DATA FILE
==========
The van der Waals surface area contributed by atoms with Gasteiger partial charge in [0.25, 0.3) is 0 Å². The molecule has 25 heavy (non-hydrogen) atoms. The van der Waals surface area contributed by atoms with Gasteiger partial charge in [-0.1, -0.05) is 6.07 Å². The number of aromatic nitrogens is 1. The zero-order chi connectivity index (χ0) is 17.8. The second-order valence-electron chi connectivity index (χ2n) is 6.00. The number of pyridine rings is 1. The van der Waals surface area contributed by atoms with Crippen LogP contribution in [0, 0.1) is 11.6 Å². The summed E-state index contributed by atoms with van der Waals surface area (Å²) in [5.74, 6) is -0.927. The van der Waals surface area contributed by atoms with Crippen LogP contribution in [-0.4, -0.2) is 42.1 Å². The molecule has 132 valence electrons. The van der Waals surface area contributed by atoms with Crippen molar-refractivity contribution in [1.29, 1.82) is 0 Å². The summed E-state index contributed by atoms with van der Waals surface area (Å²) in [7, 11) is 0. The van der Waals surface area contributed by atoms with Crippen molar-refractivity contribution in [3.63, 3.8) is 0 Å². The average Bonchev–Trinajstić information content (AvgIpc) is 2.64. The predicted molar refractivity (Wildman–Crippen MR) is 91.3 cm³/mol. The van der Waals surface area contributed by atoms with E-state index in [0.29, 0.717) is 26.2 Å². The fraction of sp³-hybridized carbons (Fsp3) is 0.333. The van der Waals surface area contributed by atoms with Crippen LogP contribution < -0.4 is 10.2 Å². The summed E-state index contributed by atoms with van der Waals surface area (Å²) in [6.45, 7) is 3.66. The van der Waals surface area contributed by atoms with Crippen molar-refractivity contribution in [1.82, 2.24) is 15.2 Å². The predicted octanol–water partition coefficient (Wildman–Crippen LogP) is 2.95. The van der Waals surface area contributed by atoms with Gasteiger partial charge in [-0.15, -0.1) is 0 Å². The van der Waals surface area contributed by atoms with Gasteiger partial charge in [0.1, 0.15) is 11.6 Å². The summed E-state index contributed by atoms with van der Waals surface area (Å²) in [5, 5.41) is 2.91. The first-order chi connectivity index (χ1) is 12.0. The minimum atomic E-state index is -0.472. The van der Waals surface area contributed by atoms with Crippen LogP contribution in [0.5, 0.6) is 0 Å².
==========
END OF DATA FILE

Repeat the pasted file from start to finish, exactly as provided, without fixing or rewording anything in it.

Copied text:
The van der Waals surface area contributed by atoms with Gasteiger partial charge in [0.25, 0.3) is 0 Å². The molecule has 25 heavy (non-hydrogen) atoms. The van der Waals surface area contributed by atoms with Gasteiger partial charge in [-0.1, -0.05) is 6.07 Å². The number of aromatic nitrogens is 1. The zero-order chi connectivity index (χ0) is 17.8. The second-order valence-electron chi connectivity index (χ2n) is 6.00. The number of pyridine rings is 1. The van der Waals surface area contributed by atoms with Crippen LogP contribution in [0, 0.1) is 11.6 Å². The summed E-state index contributed by atoms with van der Waals surface area (Å²) in [5.74, 6) is -0.927. The van der Waals surface area contributed by atoms with Crippen LogP contribution in [-0.4, -0.2) is 42.1 Å². The molecule has 132 valence electrons. The van der Waals surface area contributed by atoms with Crippen molar-refractivity contribution in [1.29, 1.82) is 0 Å². The summed E-state index contributed by atoms with van der Waals surface area (Å²) in [7, 11) is 0. The van der Waals surface area contributed by atoms with Crippen molar-refractivity contribution in [3.63, 3.8) is 0 Å². The average Bonchev–Trinajstić information content (AvgIpc) is 2.64. The predicted molar refractivity (Wildman–Crippen MR) is 91.3 cm³/mol. The van der Waals surface area contributed by atoms with E-state index in [0.29, 0.717) is 26.2 Å². The fraction of sp³-hybridized carbons (Fsp3) is 0.333. The van der Waals surface area contributed by atoms with Crippen LogP contribution < -0.4 is 10.2 Å². The summed E-state index contributed by atoms with van der Waals surface area (Å²) in [6.45, 7) is 3.66. The van der Waals surface area contributed by atoms with Crippen molar-refractivity contribution in [1.82, 2.24) is 15.2 Å². The predicted octanol–water partition coefficient (Wildman–Crippen LogP) is 2.95. The van der Waals surface area contributed by atoms with Gasteiger partial charge in [-0.15, -0.1) is 0 Å². The van der Waals surface area contributed by atoms with Gasteiger partial charge in [0.1, 0.15) is 11.6 Å². The summed E-state index contributed by atoms with van der Waals surface area (Å²) in [5, 5.41) is 2.91. The first-order chi connectivity index (χ1) is 12.0. The minimum atomic E-state index is -0.472. The van der Waals surface area contributed by atoms with Crippen LogP contribution in [0.5, 0.6) is 0 Å².